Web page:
What is it about people who constantly smile — even when it’s way past the point of appropriate — that is so terrifying? Smiles usually elicit such a warm, calming response in other human beings. Unless, that is, the person smiling has had this Real Housewives-esque serial killer grin plastered on their face through every social encounter that day, including ones where they are unhappy or clearly dislike the people they’re surrounded by. The need to constantly present an “everything is awesome, this is great, as long as I keep smiling you can’t say anything” kind of attitude is one that says, on some level, “I have no idea how to actually interact with other humans.” We all know that person who, even if they practically have a mouth covered in blood from verbally ripping someone apart the second their back was turned, is going to greet you with a bright Stepford smile and a squeaky “Hiiii-eee!” That person is no fun to be around.
“Oh my god, I love your apartment! It’s so little and cute!”
“That dress looks so good on you… very flattering in the stomach area.”
“This food is delicious, did you get it catered?”
What is better than starting off any social gathering with a nice, warm backhanded compliment smushed all over your face like a giant handful of mud? Nothing! That’s what fake people are there for, to tell you that, no matter how well you’re doing, you could always be doing better. (Or, as is often the case, they are doing better themselves.) It’s the kind of compliment you often expect to hear from your mother, or someone else who claims to have your best interests in mind but really just has their own well-drawn vision of exactly what your life should look like, and vocal disappointment about how it’s not looking that way. Fake people are always the first to — while keeping that crazy, plastered-on smile — remind you of your place in the world.
What’s wrong with that fake person? Oh, nothing. They’re fine. Don’t worry about them. They don’t have a single care in the world, they’re just going to make you tear and pry at their psyche like an archaeologist trying to get a sarcophagus open until they finally halfway-tell you what is actually wrong. Essentially, with fake people, nothing is actually what it seems, and everything that they say is going to have to be matched up with that secret decoder ring you got in a box of Froot Loops that one time. You’ll never really know what they’re thinking, or why they did something, and direct confrontation of the issue only makes them retreat further back into their shell. Their hard, lacquered tortoise shell of guarded feelings. Fake people are turtles.
The thing about gossip is, no matter how much you enjoy it in the moment (and we all kind of have our ugly moments of saying something nasty about someone that we wouldn’t say to their faces), you know it is probably happening behind your back, too. Sure, you can laugh with a particularly catty friend or acquaintance about that one girl whose dye job schedule is always in tragic misalignment with the rate at which her roots grow in, but what do you think that same person is going to be saying about your inability to match patterns the second you’ve walked out of the room? Gossip is a kind of poison that, the more we allow it to seep in our veins, the harder it is to completely get rid of. We like to pretend that only a certain class of Regina George Horrible People talk behind people’s backs — and certainly some do it more than others, that’s true — but in that department, it’s hard to find someone who never engages in fake person behavior. Oh, well. We’re probably all just getting laughed at for our awkward snort-laugh when our back is turned, just like we deserve.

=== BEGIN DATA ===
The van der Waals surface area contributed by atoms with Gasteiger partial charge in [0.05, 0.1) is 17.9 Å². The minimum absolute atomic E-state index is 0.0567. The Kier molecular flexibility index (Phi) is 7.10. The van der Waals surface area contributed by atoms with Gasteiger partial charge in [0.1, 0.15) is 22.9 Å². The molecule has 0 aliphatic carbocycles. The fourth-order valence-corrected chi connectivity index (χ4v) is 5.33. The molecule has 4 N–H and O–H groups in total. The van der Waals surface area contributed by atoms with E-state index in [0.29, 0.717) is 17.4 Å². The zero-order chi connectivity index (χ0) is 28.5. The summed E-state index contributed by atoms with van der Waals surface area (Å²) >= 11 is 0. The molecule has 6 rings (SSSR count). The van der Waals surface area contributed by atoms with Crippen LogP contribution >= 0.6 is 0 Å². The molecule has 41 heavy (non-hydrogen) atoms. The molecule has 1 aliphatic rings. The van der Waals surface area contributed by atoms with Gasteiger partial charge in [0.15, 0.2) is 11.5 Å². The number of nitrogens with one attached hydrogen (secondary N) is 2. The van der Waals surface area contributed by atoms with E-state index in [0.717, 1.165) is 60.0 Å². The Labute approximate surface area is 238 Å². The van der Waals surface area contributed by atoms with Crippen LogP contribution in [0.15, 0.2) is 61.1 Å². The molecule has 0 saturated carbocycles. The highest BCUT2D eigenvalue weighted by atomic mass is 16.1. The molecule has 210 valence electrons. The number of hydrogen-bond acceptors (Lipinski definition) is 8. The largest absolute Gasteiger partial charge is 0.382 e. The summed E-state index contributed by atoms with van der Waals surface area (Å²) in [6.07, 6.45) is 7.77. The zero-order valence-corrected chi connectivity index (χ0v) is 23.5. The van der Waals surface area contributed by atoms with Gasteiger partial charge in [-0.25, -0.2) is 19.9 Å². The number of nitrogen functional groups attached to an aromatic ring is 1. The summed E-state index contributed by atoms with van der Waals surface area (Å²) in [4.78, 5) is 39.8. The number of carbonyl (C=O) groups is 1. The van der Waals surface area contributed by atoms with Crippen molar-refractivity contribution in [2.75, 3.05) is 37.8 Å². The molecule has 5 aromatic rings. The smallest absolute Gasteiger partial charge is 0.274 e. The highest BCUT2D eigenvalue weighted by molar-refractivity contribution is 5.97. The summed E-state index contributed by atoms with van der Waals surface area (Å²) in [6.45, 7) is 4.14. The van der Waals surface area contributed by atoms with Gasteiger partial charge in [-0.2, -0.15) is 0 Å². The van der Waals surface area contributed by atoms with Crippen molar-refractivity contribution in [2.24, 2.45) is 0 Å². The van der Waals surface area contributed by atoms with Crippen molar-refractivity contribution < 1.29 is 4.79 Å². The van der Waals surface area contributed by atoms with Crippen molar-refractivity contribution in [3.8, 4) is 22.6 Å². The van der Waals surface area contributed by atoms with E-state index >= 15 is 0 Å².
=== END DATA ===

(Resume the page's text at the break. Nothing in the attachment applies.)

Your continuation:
I think the most significant marker of a fake person has to be their uncanny ability to make you feel like an utter loser in their presence. Whether its the constant guarding of their actual feelings, the tendency to make snide comments about everyone around them, or the general “omgurtotallymybestfriend” smile they give to each new person they encounter, it’s a recipe for self-esteem disaster. There’s nothing worse than hanging out with someone with whom you’re never sure of where you stand, and frankly aren’t even sure they consider you a friend in return. That’s the thing about fake people — you can never tell how much of their relationships are based on actual mutual interest and respect, versus how much is just for appearances or social climbing. Maybe they’re your friend, or maybe you’re just for networking purposes. When you go home at the end of the day, you should feel like the interactions you had with people were genuine, and that the emotional investments you make with friends — or even friendly acquaintances — is something worth making. Because if we let ourselves get caught up in the game of “let’s all be nice and smile and compliment and then be terrible behind each other’s backs,” pretty soon, we’re going to be fake people ourselves.